Adobe will no longer develop its mobile Flash app, though it will continue to support it for Android users.
NEW YORK (CNNMoney) -- Adobe is abandoning its Flash software for mobile devices. Don't panic: For consumers, this is a good move.
Adobe is moving away from its 15-year-old technology to instead embrace a universal standard for displaying rich media on the Web. Shifting to HTML5 -- the new, broadly accepted Web standard -- is a bold move for Adobe. Many smartphone and tablet owners, particularly those with iPhones and iPads, have not been able to view media coded for Flash on their mobile devices.
Flash is a type of software called "middleware," an add-on extension to the browser that allows rich content like video and games to be viewed. HTML5, by contrast, allows developers to embed that content right into a website without the need for middleware. That means video and geolocation services can be baked in. HTML5 has the added benefit of allowing content to be viewed offline.
In April last year, Apple (Fortune 500)'s then-CEO Steve Jobs ranted about Flash on Apple's website, saying the software is "closed and proprietary, has major technical drawbacks, and doesn't support touch-based devices." He said iPhones and iPads would never support Flash because "new open standards created in the mobile era, such as HTML5, will win on mobile devices (and PCs too).",
He suggested that Adobe () focus on creating HTML5 tools instead of Flash. A year and a half later, Adobe appears to have admitted that Jobs was right.
"HTML5 is now universally supported on major mobile devices, in some cases exclusively," wrote Danny Winokur, Adobe's general manager of interactive development, in a blog post on Wednesday. "This makes HTML5 the best solution for creating and deploying content in the browser across mobile platforms."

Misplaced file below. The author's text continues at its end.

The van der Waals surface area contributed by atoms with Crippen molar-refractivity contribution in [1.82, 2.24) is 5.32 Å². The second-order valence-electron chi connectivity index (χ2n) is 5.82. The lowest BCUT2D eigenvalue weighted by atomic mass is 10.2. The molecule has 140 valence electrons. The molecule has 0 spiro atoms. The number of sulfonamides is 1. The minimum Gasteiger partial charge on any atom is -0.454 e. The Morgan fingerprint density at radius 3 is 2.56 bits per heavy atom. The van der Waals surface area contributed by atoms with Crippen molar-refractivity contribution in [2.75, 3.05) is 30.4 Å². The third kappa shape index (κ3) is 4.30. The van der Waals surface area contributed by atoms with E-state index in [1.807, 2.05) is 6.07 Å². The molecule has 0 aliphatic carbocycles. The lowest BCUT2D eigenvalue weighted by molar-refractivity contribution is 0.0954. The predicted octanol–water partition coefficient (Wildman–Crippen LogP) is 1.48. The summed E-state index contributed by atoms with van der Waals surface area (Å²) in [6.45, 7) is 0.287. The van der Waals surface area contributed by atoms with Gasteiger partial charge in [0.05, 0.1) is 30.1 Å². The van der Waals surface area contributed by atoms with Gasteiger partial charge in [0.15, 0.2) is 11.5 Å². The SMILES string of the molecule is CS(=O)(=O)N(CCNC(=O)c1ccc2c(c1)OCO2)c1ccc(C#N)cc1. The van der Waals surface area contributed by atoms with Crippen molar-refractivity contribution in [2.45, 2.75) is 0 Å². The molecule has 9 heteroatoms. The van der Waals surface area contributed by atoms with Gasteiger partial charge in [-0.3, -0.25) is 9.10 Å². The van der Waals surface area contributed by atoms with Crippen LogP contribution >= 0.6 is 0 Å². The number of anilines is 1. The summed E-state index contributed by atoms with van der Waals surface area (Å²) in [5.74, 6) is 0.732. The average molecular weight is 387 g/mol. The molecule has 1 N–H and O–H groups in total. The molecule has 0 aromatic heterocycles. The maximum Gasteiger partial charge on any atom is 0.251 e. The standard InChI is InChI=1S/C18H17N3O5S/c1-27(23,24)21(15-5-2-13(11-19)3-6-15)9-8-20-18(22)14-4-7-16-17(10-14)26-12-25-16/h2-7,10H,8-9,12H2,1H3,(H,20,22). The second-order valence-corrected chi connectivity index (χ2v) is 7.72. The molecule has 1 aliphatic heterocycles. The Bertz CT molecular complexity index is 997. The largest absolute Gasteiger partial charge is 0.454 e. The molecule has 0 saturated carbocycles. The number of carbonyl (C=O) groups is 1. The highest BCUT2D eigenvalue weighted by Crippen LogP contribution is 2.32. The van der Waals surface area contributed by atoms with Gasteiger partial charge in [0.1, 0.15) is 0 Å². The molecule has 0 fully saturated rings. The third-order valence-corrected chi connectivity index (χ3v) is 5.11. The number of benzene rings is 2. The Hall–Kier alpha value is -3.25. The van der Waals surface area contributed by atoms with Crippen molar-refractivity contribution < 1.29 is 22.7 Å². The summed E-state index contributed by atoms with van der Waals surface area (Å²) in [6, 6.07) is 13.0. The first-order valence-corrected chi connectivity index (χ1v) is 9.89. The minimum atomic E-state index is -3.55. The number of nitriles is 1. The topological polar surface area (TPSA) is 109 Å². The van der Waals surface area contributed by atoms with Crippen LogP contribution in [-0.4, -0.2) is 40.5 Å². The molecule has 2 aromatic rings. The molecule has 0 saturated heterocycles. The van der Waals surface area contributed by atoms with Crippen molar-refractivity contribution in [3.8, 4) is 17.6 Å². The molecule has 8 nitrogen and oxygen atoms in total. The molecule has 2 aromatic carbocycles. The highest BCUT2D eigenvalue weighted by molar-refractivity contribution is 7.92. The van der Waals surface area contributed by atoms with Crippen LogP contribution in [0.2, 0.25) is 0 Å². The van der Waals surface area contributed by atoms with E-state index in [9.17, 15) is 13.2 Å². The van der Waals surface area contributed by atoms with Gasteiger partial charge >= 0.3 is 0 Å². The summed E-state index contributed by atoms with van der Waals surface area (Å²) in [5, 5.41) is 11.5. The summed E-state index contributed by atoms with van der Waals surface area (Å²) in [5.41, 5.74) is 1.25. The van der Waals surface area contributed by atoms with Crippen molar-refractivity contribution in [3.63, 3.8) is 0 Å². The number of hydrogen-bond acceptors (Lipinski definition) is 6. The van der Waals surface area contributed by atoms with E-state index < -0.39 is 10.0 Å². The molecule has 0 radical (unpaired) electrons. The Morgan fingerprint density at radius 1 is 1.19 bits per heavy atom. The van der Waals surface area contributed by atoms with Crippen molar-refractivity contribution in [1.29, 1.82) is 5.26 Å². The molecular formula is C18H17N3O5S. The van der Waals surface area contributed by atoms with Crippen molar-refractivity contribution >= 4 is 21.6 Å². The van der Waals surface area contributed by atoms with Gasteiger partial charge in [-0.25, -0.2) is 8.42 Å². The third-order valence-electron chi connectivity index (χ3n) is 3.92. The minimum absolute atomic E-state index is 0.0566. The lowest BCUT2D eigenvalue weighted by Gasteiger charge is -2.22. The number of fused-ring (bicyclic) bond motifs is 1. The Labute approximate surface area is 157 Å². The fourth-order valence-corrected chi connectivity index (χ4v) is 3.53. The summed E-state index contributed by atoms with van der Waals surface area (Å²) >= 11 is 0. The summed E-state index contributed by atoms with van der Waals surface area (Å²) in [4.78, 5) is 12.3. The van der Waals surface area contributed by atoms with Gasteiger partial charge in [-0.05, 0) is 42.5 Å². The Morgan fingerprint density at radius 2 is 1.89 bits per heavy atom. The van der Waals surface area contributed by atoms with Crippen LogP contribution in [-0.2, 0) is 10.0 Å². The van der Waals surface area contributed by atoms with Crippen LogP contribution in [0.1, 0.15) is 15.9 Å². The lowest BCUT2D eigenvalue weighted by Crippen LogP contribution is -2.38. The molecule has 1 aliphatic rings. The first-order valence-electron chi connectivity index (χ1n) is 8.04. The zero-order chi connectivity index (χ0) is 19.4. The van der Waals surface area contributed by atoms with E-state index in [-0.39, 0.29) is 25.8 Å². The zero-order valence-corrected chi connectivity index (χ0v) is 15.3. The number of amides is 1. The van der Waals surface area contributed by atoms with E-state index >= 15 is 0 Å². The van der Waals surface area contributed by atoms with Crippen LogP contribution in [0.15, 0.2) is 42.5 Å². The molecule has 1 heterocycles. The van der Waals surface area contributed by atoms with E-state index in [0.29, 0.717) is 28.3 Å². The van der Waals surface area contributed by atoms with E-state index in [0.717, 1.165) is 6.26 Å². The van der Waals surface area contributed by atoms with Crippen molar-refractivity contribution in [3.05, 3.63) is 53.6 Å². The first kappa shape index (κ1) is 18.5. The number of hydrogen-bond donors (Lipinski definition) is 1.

As a result, Adobe plans to stop developing its Flash app for Google (Fortune 500) Android and Research In Motion ( ) BlackBerry Playbook devices -- the two mobile platforms it developed for -- though it will continue to support them and update them with bug fixes. As part of its move, Adobe said late Tuesday that it is laying off 750 members its staff.,
Though many have portrayed Adobe's move as a win for Steve Jobs and Apple, it's a shift analysts say was inevitable. Flash was always destined to eventually be replaced by something better.
"Eating your own children is standard operating procedure for successful tech companies," said Al Hilwa, analyst at IDC. "HTML5 is coming on strong as a standard. In this light, having a large cadre of staff working on putting Flash on every mobile device on the planet appears to be unnecessary and an unwise use of resources. Adobe is smart to let go."
Websites have been gradually moving away from Flash as a rapidly growing number of users browse the Web on their smartphones and tablets. Adobe likes to point out that nearly 75% of online video is encoded in Flash. But many of those videos are also encoded in other video formats like H.264, which can be played right in an HTML5-enabled browser.
By 2013, IDC predicts that 90% of smartphones and tablets will have HTML5-capable browsers. Reading the handwriting on the wall, Adobe has been encouraging its developers to use its development tools like Adobe Air to make HTML5 websites and applications for mobile devices.
The move probably won't hurt Adobe financially: Adobe doesn't make money when Flash videos are viewed or when Flash games are played. Instead, the company monetizes Flash by selling its development apps, such as Air and Creative Suite. If Adobe can convince customers to use Air for HTML5 development, then it won't lose a beat.
In fact, HTML5 is such a new standard that Adobe's move on Wednesday gives the company an opportunity to become the industry leader in HTML5 development tools.
That's not to say that Flash is completely dead. Adobe said that it will continue to develop Flash for the PC for "advanced gaming and premium video," including 3D graphics.
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